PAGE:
Of course, the main attraction here is Dream and his changes, although the long-awaited introduction of Destruction came in a close second. Dream initially embarks on the quest not out of any desire to find his brother or help his sister, but because he needs to take his mind off the end of yet another failed love affair. The lost lover is never named, but writers like Gaiman don’t make so many hints at such a mystery without ultimately unveiling the secret.

Although he refuses to acknowledge it, at least outwardly, Dream’s imprisonment changed him. The muse Calliope pointed it out back in “Dream Country,” with Morpheus responding that he had “learned much in recent times.” A few more characters made note of Dream’s evolution in “Brief Lives.” Opheus, Dream and Calliope’s son, says something similar when he and his father speak about Dream’s freeing Calliope. But Dream responds “I doubt it.” When Delirium first visits his realm, Dream apologizes for being a bad host. At first, Delirium thinks he is mocking her, but when asks why he would do that, she responds “You’ve never apologized to me. You just act like you know stuff I don’t know that makes everything you do okay.”

Of course, actions speak louder than words. The fact that Dream grants Orpheus a boon, the gift of death, is near amazing considering he refused to even see his son for millennia. More interesting however is that the ever-stoic Morpheus quite literally crumbles to his knees when Destiny tells him something he already knew: that the only way he will find Destruction is with Orpheus’s help. This event paves the way for the most interesting moment of Delirium’s change as well. When she sees the effect Destiny’s words have had on Dream, she momentarily changes back to Delight to confront him, saying “Do you know why I stopped being Delight, my brother? I do. There are things not in your book. There are paths outside this garden. You would do well to remember that.” It seems Delight can collect herself for small periods if need be, though she says it’s very painful.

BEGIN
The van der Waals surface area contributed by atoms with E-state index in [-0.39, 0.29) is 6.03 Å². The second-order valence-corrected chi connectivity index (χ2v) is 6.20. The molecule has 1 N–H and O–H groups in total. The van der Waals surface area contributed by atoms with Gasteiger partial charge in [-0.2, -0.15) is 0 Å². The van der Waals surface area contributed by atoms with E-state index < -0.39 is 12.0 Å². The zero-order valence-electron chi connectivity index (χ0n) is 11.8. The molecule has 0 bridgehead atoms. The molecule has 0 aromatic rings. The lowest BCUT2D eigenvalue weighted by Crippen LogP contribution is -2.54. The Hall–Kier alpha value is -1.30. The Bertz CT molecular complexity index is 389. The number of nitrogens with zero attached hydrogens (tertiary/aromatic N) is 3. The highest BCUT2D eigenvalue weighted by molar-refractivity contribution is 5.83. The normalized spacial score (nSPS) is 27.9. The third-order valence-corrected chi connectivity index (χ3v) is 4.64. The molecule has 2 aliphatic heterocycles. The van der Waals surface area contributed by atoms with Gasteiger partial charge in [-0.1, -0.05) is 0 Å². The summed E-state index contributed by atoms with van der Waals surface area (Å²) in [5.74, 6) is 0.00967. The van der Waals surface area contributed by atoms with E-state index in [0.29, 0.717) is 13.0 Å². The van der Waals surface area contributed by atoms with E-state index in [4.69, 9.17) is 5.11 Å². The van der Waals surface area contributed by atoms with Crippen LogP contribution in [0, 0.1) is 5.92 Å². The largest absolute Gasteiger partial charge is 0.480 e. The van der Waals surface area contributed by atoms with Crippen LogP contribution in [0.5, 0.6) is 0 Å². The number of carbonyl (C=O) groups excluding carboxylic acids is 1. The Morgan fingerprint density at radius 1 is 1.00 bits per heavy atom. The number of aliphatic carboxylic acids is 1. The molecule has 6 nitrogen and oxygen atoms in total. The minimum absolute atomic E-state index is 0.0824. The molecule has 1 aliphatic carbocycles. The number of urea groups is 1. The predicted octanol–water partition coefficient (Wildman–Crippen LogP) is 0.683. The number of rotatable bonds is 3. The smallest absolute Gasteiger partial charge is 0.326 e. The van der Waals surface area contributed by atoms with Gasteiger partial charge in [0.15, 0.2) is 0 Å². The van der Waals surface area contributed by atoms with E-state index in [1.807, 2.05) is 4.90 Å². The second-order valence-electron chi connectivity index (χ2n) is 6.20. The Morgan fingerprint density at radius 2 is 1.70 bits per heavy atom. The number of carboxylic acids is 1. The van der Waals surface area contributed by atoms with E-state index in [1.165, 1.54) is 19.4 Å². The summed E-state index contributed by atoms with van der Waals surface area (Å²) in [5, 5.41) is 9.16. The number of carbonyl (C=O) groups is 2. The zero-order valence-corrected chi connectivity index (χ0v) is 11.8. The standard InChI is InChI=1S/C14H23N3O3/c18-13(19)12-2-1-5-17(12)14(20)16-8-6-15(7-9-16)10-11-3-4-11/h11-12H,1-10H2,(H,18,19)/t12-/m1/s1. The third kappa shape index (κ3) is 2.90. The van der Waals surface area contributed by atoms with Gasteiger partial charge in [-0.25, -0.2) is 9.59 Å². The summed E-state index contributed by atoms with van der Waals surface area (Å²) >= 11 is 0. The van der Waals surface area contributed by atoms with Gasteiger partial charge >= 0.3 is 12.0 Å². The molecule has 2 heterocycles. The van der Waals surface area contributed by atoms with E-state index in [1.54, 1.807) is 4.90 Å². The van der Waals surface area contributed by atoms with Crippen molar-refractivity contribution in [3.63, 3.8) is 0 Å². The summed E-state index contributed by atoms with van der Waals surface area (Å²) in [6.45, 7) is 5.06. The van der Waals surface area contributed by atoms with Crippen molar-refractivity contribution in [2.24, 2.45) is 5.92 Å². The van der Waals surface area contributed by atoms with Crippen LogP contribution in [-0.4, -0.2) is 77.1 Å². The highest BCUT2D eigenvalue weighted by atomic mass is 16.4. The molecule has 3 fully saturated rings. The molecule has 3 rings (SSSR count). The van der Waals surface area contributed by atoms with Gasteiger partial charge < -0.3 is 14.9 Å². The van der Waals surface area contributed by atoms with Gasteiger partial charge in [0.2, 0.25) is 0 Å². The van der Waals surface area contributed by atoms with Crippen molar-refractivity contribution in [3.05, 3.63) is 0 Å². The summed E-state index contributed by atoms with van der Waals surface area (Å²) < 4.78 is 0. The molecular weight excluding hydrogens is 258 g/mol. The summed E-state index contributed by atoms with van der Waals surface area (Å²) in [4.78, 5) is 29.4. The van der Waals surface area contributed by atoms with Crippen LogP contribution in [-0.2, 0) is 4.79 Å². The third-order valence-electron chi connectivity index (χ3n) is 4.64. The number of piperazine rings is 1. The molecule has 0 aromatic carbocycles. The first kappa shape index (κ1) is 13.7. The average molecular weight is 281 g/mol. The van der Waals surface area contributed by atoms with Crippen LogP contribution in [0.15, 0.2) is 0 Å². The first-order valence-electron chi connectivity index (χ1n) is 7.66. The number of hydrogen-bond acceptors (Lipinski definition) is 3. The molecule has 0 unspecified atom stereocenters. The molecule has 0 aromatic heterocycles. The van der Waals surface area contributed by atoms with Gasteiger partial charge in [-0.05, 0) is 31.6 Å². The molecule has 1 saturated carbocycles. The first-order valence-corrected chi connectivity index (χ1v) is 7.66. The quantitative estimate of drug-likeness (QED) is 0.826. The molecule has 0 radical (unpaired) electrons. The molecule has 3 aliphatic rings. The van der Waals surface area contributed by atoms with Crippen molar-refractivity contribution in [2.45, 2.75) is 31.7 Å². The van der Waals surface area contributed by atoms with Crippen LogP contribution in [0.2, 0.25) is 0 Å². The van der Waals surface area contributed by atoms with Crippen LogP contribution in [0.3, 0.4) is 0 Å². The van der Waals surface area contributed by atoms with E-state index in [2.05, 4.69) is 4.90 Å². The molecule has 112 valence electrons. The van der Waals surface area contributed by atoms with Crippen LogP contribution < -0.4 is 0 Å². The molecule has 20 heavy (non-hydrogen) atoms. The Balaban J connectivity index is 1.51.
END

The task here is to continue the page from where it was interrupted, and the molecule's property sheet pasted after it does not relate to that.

In the middle of their journey, Dream quits when he recognizes the human cost their quest is having. Most searches for a long lost sibling don’t involve a body count. The old Dream would not have been agitated by the deaths of a few measly humans, and Destruction points to Dream’s distress as proof of his having changed. These deaths are a part of another aspect of the collection’s major theme: the brevity of life (or “Brief Lives”).

Of all the characters in the “Sandman” universe only the Endless have lives that are anything but brief. Recall that even Gods can die when the living stop believing in them, and that although he lived for thousands of years, Dream calls Orpheus life “short.” The fact of the matter is that it’s all relative. Everything in existence will consider their lives brief when faced with the end. There’s Ruby, whose average human lifespan comes to an abrupt conclusion in a fire, and Bernie Capax, who screams “Not yet” when he sees a building about to collapse on him, despite having lived 15,000 years. When Death comes to claim Capax, she explains “You lived what anybody gets, Bernie. You got a lifetime.”

Even for the Endless, things are not so cut and dry. In Chapter 8 it is revealed that Despair was once destroyed and “another aspect of one of us had to reassume the position.” Dream notes that this was the only time such a thing occurred, but it still goes to show that even the individual forms of these “Endless” beings can die. Although they will be eventually reborn, it creates a philosophical conundrum: is the new aspect the “same” as the old one? Destruction explains that it is this infinite cycle that caused him to abandon his position, saying “After all, it wouldn’t have done for another version of me to have been dumped into the same mess all over again.”

I could go on and on about “Brief Lives,” it was a true masterpiece on so many levels. I just hope the rest of the series can even approach the impossibly high bar this collection has set.